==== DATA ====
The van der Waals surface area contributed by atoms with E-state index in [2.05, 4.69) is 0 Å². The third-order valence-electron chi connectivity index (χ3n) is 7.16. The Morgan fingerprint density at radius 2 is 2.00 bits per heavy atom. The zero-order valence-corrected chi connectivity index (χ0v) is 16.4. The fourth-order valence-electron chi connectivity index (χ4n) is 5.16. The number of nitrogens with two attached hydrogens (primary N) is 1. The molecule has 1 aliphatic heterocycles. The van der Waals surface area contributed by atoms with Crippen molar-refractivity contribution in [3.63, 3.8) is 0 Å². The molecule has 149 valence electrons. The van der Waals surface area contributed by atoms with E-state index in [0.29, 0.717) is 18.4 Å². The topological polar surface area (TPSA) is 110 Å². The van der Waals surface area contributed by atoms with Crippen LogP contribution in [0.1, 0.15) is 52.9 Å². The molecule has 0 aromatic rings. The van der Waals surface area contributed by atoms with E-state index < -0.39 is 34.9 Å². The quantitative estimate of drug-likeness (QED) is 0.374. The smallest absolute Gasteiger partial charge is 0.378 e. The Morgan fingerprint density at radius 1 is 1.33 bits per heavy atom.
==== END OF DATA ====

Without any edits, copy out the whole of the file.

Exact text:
The van der Waals surface area contributed by atoms with E-state index in [2.05, 4.69) is 0 Å². The third-order valence-electron chi connectivity index (χ3n) is 7.16. The Morgan fingerprint density at radius 2 is 2.00 bits per heavy atom. The zero-order valence-corrected chi connectivity index (χ0v) is 16.4. The fourth-order valence-electron chi connectivity index (χ4n) is 5.16. The number of nitrogens with two attached hydrogens (primary N) is 1. The molecule has 1 aliphatic heterocycles. The van der Waals surface area contributed by atoms with Crippen molar-refractivity contribution in [3.63, 3.8) is 0 Å². The molecule has 149 valence electrons. The van der Waals surface area contributed by atoms with E-state index in [0.29, 0.717) is 18.4 Å². The topological polar surface area (TPSA) is 110 Å². The van der Waals surface area contributed by atoms with Crippen LogP contribution in [0.1, 0.15) is 52.9 Å². The molecule has 0 aromatic rings. The van der Waals surface area contributed by atoms with E-state index < -0.39 is 34.9 Å². The quantitative estimate of drug-likeness (QED) is 0.374. The smallest absolute Gasteiger partial charge is 0.378 e. The Morgan fingerprint density at radius 1 is 1.33 bits per heavy atom.